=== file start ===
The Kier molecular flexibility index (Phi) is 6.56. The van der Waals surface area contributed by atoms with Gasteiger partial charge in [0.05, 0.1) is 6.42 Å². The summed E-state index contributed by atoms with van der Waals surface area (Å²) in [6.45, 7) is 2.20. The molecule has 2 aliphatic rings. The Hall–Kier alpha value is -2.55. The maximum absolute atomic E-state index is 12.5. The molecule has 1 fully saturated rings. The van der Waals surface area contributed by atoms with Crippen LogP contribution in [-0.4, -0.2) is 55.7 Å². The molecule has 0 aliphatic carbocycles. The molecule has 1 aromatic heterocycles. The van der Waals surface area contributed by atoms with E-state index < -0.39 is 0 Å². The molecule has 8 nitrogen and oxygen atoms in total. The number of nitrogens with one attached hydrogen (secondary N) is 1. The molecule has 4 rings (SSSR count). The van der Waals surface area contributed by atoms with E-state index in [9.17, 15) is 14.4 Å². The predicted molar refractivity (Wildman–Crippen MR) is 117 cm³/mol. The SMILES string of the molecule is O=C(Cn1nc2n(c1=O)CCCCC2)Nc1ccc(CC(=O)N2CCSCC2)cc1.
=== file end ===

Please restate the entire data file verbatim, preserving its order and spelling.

The Kier molecular flexibility index (Phi) is 6.56. The van der Waals surface area contributed by atoms with Gasteiger partial charge in [0.05, 0.1) is 6.42 Å². The summed E-state index contributed by atoms with van der Waals surface area (Å²) in [6.45, 7) is 2.20. The molecule has 2 aliphatic rings. The Hall–Kier alpha value is -2.55. The maximum absolute atomic E-state index is 12.5. The molecule has 1 fully saturated rings. The van der Waals surface area contributed by atoms with Crippen LogP contribution in [-0.4, -0.2) is 55.7 Å². The molecule has 0 aliphatic carbocycles. The molecule has 1 aromatic heterocycles. The van der Waals surface area contributed by atoms with E-state index < -0.39 is 0 Å². The molecule has 8 nitrogen and oxygen atoms in total. The number of nitrogens with one attached hydrogen (secondary N) is 1. The molecule has 4 rings (SSSR count). The van der Waals surface area contributed by atoms with E-state index in [9.17, 15) is 14.4 Å². The predicted molar refractivity (Wildman–Crippen MR) is 117 cm³/mol. The SMILES string of the molecule is O=C(Cn1nc2n(c1=O)CCCCC2)Nc1ccc(CC(=O)N2CCSCC2)cc1.